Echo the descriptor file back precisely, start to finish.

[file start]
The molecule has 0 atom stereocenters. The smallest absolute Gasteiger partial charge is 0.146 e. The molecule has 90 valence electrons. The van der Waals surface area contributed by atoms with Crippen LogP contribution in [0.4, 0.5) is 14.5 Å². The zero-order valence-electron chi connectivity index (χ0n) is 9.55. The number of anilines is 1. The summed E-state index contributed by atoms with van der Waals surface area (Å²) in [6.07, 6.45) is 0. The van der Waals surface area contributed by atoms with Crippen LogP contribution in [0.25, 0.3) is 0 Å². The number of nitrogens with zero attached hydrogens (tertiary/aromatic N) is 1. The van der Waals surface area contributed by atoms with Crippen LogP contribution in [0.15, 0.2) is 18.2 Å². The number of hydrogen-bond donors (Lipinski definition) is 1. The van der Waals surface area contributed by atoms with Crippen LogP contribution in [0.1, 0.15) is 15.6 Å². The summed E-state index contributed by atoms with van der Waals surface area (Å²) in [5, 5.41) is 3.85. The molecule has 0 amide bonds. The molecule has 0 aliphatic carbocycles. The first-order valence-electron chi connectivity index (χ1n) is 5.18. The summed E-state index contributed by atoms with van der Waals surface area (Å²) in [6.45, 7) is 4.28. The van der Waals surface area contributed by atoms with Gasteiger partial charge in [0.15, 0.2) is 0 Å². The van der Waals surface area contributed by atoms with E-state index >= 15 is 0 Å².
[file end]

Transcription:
The molecule has 0 atom stereocenters. The smallest absolute Gasteiger partial charge is 0.146 e. The molecule has 90 valence electrons. The van der Waals surface area contributed by atoms with Crippen LogP contribution in [0.4, 0.5) is 14.5 Å². The zero-order valence-electron chi connectivity index (χ0n) is 9.55. The number of anilines is 1. The summed E-state index contributed by atoms with van der Waals surface area (Å²) in [6.07, 6.45) is 0. The van der Waals surface area contributed by atoms with Crippen LogP contribution in [0.25, 0.3) is 0 Å². The number of nitrogens with zero attached hydrogens (tertiary/aromatic N) is 1. The van der Waals surface area contributed by atoms with Crippen LogP contribution in [0.15, 0.2) is 18.2 Å². The number of hydrogen-bond donors (Lipinski definition) is 1. The van der Waals surface area contributed by atoms with Crippen LogP contribution in [0.1, 0.15) is 15.6 Å². The summed E-state index contributed by atoms with van der Waals surface area (Å²) in [5, 5.41) is 3.85. The molecule has 0 amide bonds. The molecule has 0 aliphatic carbocycles. The first-order valence-electron chi connectivity index (χ1n) is 5.18. The summed E-state index contributed by atoms with van der Waals surface area (Å²) in [6.45, 7) is 4.28. The van der Waals surface area contributed by atoms with Gasteiger partial charge in [0.15, 0.2) is 0 Å². The van der Waals surface area contributed by atoms with E-state index >= 15 is 0 Å².